Nonetheless, a bipartisan group of eight senators has coalesced around a measure that would require regular reports from the White House regarding troop redeployment, but no timetable for withdrawal. The legislation, identical to one that passed the House earlier this week on a 377-46 vote, is unlikely to please the liberal base, which wants mandated timetables and an end to the war. But with the stalemate in the Senate on Iraq, it may be the only type of measure that could pass.
The sponsors of this legislation include an unsurprising list of Democratic and Republican moderates, including Sens. Susan Collins (R-Maine), Lamar Alexander (R-Tenn.), Mark Pryor (D-Ark.) and George Voinovich (R-Ohio). But these senators have also added a Democratic heavyweight to the mix, adding Sen. Hillary Clinton (D-N.Y.) as a cosponsor. Sen. Jim Webb (D-Va.), an ardent war critic, has also signed on to the bill, which may add some credibility from the liberal side of the war debate.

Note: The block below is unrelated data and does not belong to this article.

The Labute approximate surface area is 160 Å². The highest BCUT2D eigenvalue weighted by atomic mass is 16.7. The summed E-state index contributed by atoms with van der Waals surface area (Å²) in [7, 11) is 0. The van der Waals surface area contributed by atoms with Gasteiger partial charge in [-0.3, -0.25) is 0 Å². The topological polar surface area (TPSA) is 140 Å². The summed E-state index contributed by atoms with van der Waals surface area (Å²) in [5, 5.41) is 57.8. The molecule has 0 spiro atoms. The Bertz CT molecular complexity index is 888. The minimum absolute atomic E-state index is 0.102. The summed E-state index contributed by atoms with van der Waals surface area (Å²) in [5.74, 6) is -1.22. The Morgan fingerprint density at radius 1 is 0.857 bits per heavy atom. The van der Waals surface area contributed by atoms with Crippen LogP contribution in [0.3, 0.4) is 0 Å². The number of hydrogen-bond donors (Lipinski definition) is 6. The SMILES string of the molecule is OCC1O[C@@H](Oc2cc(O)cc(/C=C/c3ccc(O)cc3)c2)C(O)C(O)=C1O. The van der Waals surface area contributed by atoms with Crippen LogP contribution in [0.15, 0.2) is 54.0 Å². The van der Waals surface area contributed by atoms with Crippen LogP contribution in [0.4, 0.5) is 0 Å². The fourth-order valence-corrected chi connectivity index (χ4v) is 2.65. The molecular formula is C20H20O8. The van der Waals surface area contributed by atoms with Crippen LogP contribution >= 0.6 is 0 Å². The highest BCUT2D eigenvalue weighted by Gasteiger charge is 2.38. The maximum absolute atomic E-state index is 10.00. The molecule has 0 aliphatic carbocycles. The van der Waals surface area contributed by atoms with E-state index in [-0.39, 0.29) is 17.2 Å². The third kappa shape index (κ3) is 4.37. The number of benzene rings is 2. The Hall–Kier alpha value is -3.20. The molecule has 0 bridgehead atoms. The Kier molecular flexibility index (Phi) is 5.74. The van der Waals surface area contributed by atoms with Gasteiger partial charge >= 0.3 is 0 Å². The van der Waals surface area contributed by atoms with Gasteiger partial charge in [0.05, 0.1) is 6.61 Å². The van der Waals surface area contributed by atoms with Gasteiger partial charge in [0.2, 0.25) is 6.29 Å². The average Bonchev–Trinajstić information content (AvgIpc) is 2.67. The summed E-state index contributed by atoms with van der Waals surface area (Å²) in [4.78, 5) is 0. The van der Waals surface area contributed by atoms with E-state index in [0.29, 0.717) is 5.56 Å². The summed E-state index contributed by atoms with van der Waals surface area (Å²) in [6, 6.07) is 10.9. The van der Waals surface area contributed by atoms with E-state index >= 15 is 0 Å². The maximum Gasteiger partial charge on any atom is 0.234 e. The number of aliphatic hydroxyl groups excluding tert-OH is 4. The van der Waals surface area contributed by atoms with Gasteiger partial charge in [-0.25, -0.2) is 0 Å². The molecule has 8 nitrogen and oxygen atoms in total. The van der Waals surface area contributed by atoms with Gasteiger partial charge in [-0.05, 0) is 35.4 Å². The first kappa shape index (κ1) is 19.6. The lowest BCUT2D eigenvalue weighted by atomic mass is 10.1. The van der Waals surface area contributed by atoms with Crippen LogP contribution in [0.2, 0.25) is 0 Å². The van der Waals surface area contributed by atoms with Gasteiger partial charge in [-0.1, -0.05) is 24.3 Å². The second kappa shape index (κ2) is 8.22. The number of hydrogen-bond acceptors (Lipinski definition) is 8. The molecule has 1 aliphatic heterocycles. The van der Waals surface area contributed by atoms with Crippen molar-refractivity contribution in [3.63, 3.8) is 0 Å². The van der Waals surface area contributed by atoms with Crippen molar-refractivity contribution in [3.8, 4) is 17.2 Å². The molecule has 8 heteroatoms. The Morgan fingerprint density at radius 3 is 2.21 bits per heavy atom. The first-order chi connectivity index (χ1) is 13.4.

The bill would require the Department of Defense to provide its report on redeployment within 60 days to congressional committees, with updated reports every 90 days after that.
"The vitriolic partisan debate in Washington has not been conducive to finding a solution that will change the course in Iraq,” Collins said. “I have long maintained that our country needs a new direction in Iraq that sets the stage for a significant but responsible drawdown of our combat troops."
The legislation merely asks the Pentagon "to specify the possible timetable for the redeployment of U.S. troops not needed for the new, more limited mission," according to a release put out by the eight Senate cosponsors.